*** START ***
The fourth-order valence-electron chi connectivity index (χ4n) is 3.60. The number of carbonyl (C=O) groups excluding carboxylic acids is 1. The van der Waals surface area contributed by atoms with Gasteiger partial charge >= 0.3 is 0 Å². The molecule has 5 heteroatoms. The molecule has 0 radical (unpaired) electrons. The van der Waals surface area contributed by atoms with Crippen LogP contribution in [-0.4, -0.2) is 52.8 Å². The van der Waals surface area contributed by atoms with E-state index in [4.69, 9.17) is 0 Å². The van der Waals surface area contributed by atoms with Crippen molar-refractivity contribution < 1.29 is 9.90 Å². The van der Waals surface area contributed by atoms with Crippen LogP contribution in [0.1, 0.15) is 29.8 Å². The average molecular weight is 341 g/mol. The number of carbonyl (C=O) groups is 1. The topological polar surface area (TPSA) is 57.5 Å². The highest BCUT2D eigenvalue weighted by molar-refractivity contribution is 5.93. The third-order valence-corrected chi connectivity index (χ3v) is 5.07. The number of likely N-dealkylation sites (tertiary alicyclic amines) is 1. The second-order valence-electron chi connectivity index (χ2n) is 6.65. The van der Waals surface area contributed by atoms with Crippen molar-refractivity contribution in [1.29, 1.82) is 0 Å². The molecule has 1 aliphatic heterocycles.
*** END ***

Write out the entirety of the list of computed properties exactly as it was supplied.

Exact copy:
The fourth-order valence-electron chi connectivity index (χ4n) is 3.60. The number of carbonyl (C=O) groups excluding carboxylic acids is 1. The van der Waals surface area contributed by atoms with Gasteiger partial charge >= 0.3 is 0 Å². The molecule has 5 heteroatoms. The molecule has 0 radical (unpaired) electrons. The van der Waals surface area contributed by atoms with Crippen LogP contribution in [-0.4, -0.2) is 52.8 Å². The van der Waals surface area contributed by atoms with E-state index in [4.69, 9.17) is 0 Å². The van der Waals surface area contributed by atoms with Crippen molar-refractivity contribution < 1.29 is 9.90 Å². The van der Waals surface area contributed by atoms with Crippen LogP contribution in [0.1, 0.15) is 29.8 Å². The average molecular weight is 341 g/mol. The number of carbonyl (C=O) groups is 1. The topological polar surface area (TPSA) is 57.5 Å². The highest BCUT2D eigenvalue weighted by molar-refractivity contribution is 5.93. The third-order valence-corrected chi connectivity index (χ3v) is 5.07. The number of likely N-dealkylation sites (tertiary alicyclic amines) is 1. The second-order valence-electron chi connectivity index (χ2n) is 6.65. The van der Waals surface area contributed by atoms with Crippen molar-refractivity contribution in [1.29, 1.82) is 0 Å². The molecule has 1 aliphatic heterocycles.